What are the differences between LCA and carbon footprint?


The carbon footprint consists of a single criterion study: greenhouse gas emissions. LCA, on the other hand, evaluates the many potential impacts of a product on the environment and society, based on the physical flows of materials and energy associated with it.

Thanks to its single evaluation criterion, the carbon footprint is faster to calculate and easier to interpret. The Life Cycle Assessment is more in-depth and requires a longer study and more work to interpret the results.


lca-carbon-footprint-comparison

What are the objectives of these two tools?


Carbon footprints and LCAs therefore both allow companies to better quantify their environmental and climate impact. At a time when the economy and society are in the midst of an ecological transition, these analysis methods meet several objectives.


Reduce your greenhouse gas emissions


GHGs are responsible for warming the atmosphere. Their concentration in the air has strongly increased since the beginning of the industrial period, which accelerates climate change. Measuring the emissions linked to one's activities allows, first of all, to set up a strategy to reduce one's carbon footprint.


Obtain a quantified basis for designing a sustainable development policy


Carbon footprints and LCAs provide precise data on the environmental impacts of an activity. They can be used as a basis for implementing a real policy of sustainable development: integration of eco-responsible values in the company's strategy, creation of an environmental management system or implementation of specific actions for the environment.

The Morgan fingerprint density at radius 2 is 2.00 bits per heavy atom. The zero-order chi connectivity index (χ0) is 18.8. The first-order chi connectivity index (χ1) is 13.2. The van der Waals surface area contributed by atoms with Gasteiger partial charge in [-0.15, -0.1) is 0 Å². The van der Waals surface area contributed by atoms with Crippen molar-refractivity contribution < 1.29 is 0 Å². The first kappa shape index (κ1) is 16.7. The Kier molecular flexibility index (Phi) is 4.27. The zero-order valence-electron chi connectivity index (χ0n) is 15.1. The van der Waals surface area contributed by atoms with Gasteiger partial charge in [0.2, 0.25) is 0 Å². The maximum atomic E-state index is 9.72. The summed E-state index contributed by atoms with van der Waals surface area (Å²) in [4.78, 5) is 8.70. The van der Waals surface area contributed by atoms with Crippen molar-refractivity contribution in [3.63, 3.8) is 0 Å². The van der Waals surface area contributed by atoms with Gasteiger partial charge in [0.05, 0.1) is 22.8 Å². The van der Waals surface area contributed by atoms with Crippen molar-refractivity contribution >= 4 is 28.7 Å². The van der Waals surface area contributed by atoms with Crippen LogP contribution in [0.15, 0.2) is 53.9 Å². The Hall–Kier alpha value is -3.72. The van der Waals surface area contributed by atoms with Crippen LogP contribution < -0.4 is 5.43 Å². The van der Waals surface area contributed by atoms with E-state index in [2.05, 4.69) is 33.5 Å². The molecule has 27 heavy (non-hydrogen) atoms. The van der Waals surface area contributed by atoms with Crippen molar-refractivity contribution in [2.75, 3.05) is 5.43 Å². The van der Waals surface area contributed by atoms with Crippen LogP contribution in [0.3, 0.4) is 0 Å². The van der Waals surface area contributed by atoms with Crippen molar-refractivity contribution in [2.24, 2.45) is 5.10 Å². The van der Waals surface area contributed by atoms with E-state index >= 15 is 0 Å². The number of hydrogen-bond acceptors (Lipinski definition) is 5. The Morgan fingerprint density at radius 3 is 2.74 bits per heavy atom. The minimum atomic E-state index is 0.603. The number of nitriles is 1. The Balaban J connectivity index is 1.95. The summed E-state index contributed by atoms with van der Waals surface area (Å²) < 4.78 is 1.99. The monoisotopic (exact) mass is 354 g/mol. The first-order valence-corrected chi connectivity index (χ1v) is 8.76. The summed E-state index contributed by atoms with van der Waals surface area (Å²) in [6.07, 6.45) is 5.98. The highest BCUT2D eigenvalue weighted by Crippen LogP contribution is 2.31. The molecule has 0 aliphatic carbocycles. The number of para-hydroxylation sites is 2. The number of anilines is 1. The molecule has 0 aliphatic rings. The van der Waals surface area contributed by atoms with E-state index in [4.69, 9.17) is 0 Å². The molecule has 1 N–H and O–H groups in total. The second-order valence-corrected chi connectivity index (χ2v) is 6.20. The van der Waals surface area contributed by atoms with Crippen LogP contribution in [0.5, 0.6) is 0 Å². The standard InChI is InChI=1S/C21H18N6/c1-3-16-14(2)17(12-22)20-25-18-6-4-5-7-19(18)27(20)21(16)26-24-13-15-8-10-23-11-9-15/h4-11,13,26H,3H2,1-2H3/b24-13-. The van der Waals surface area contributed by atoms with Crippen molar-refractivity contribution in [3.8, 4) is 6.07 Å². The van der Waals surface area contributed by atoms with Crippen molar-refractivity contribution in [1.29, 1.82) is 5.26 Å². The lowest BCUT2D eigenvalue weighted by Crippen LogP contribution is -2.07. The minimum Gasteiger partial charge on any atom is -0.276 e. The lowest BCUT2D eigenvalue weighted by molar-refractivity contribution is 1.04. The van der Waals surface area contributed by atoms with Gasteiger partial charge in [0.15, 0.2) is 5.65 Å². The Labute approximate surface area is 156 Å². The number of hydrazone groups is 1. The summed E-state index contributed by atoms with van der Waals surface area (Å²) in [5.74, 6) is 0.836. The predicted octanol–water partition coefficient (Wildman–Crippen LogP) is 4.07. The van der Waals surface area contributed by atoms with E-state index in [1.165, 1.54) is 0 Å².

Complying with current and future regulations and standards


In France and Europe, several regulations require the completion of a LCA or a carbon footprint analysis to assess environmental impact. For example, the European Directive 2009/125/EC mandates an LCA for the eco-design of energy-consuming products such as televisions and dishwashers. In France, the Grenelle II law obliges companies to carry out a Regulatory Greenhouse Gas Emissions Inventory to evaluate their emissions.


At the European level, the Corporate Sustainability Reporting Directive (CSRD), in effect since 2024, strengthens transparency obligations for companies. It expands the scope of extra-financial reporting to nearly 50,000 affected European companies. The CSRD specifically mandates the completion of a carbon footprint, in addition to other disclosure requirements for environmental, social, and governance (ESG) data.


Why are carbon footprint and LCA Complementary?


While a carbon footprint analysis is mandatory for some companies and available to all those looking to measure their ecological impact, it stands out as the "easiest" lever to implement. With data standardized in carbon equivalents, it is easily readable and allows for prompt action in reducing greenhouse gases.


Nevertheless, caution is required to determine the steps to avoid impact transfers. It is entirely possible to decrease the carbon footprint of a product while increasing its environmental impact in areas beyond greenhouse gases. This is where the Life Cycle Assessment (LCA) comes into play as a complementary tool, providing a more detailed analysis of the environmental impacts of products and activities, although it requires more time for result interpretation


From the extraction of materials necessary for manufacturing to end-of-life treatment (recycling, landfill, etc.), spanning production, transport, and use, every product or service exerts an impact on the environment. Both LCA and carbon footprinting assist companies in developing an action plan to curtail pollution, preserve natural resources, and mitigate global warming. Such actions become imperative in the face of the escalating climate emergency awareness.